Monday, March 15, 2010

What Will it Be?

I have a Lusoga name. After a day spent in a small Ugandan village, the village men named me. I am Chitibachi (I'm spelling it as it sounds to me). It means, "What will it be?" Which is perfect given my current interests in both phenomenology and eschatology. And it also indicates the massive openness that going to Africa, in this case Uganda and Kenya, leaves with you.

I'm not the most traveled person in the world, but I've been to Italy, Germany, Austria, Belize, Guatemala, Brazil, Mexico, and Texas. None of them are Africa. There are things in Belize and Brazil that are similar. But its still apples and oranges. And I've come to two conclusions as a result. You shouldn't say you know anything about life until you've been to Africa. And then there's no way really to say anything about life.

It is simply overwhelming, both for the good and the bad. The mass of humanity over against the landscape is pure sensory overload. And the human need, even in the relatively stable places I went, is omnipresent. I can't imagine living as a Westerner there. The pressures of responding to the needs are so high, and the persistent guilt about Western privilege in the world would constantly gnaw at you. How people do it is beyond me. They have my utmost respect.

On the plus side of the ledger is the pure joy people there have in welcoming you. I know that this sentence is related to the preceding paragraph. But, there is a joy in many of those lives, hardscrabble as they are, that I can only envy. Who is rich here?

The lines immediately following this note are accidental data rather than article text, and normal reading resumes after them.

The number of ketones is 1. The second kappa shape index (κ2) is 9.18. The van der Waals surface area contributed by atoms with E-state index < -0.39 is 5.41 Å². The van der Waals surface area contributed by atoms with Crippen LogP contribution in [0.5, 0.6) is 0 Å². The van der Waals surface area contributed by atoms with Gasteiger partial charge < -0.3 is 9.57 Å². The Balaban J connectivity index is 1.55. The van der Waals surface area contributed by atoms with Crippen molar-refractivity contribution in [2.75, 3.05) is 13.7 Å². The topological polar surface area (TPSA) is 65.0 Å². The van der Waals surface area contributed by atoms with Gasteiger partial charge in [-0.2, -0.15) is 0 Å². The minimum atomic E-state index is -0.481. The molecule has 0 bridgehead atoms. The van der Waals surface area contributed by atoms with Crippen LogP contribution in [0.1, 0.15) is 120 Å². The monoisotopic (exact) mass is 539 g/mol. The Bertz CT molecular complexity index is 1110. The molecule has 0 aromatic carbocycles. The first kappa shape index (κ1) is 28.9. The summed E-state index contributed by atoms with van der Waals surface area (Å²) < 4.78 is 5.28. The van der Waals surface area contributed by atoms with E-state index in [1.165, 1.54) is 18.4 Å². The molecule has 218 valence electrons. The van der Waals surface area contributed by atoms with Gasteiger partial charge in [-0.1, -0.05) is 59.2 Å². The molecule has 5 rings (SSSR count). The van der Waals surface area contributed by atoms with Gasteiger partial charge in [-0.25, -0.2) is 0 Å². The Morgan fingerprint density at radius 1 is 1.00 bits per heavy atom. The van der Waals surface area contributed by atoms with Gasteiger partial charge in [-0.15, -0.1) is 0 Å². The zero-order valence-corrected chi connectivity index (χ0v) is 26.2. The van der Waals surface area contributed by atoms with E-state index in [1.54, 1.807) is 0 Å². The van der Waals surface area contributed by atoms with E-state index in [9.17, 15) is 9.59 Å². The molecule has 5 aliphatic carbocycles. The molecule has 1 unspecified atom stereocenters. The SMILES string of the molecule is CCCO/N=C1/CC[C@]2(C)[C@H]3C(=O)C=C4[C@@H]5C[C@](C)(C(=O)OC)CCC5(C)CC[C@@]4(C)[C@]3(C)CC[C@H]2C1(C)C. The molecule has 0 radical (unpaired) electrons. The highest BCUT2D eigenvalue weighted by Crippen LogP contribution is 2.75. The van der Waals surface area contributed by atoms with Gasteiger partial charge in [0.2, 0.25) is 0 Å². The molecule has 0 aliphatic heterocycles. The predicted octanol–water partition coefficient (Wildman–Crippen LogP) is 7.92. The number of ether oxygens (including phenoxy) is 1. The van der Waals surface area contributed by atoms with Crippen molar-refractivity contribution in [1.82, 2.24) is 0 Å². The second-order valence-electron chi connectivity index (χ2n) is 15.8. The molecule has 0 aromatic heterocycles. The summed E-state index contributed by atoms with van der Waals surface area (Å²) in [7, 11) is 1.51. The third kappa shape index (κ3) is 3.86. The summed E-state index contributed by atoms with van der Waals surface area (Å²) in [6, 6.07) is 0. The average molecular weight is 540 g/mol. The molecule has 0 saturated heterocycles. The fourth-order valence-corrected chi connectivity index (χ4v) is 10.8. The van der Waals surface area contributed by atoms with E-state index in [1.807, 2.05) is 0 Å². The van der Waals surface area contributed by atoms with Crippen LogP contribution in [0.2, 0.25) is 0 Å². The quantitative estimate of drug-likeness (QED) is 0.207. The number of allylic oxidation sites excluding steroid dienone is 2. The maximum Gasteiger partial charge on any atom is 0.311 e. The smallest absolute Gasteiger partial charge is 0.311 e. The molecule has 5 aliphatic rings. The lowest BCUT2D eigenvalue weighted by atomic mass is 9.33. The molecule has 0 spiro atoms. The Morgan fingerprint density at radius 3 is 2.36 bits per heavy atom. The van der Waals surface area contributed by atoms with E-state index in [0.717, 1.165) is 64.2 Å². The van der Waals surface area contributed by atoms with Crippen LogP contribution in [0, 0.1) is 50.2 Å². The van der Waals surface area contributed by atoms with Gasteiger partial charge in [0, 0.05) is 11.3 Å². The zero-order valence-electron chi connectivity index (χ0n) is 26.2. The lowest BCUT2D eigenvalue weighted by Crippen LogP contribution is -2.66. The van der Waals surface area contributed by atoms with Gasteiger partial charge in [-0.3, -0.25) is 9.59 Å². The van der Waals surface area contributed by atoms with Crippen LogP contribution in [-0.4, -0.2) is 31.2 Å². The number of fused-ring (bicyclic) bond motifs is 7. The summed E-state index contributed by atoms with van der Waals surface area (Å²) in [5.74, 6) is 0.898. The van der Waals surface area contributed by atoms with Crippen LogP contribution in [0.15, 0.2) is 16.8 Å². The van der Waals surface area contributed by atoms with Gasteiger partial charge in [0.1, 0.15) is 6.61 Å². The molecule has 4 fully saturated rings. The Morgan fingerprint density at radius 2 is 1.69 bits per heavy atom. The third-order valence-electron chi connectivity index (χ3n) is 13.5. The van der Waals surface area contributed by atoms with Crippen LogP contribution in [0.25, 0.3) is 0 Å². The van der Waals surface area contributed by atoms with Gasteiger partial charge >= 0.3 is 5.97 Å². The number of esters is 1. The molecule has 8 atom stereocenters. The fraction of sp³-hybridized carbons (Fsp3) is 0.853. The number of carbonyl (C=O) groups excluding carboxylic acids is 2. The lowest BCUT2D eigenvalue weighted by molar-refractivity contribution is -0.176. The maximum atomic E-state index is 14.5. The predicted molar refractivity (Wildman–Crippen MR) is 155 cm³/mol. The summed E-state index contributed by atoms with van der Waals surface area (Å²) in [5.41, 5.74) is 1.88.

I have no answers or solutions or responses. I am left only open. What will it be?


Jeff said...

It is a special place, Africa - one that stays with you like a splinter in the mind that won't quite work itself out. It's been almost 9 years since I stood on the continent, but I'm still discovering the ways it shaped my life.

I would love to discuss / hear your thoughts on your trip. I wager you're finding out that it's difficult to relate the experience to anyone who hasn't been there, and much easier to understand anyone who has.

Did you journal while you were there?

Mark Love said...


You're right about connections based on whether or not you've been. I have friends who lived in Uganda who feel like now I can understand in part some of the residual things they live with everyday, things they just couldn't put in context for someone who hasn't been there.

I did journal some while I was there. But I have some pretty striking mental pictures that will always stay with me.


Jeff said...

This was mine. I will never as long as I live forget standing over Mathare valley, looking out over the expanse of a million people, and feeling more helpless than I'd ever felt in my life.

There are more, obviously, but life changed when I came back. Sometimes it gets away from me, but I'm always pulled back. It was a Matrix moment, of sorts. My prayer is that it will be the same for you.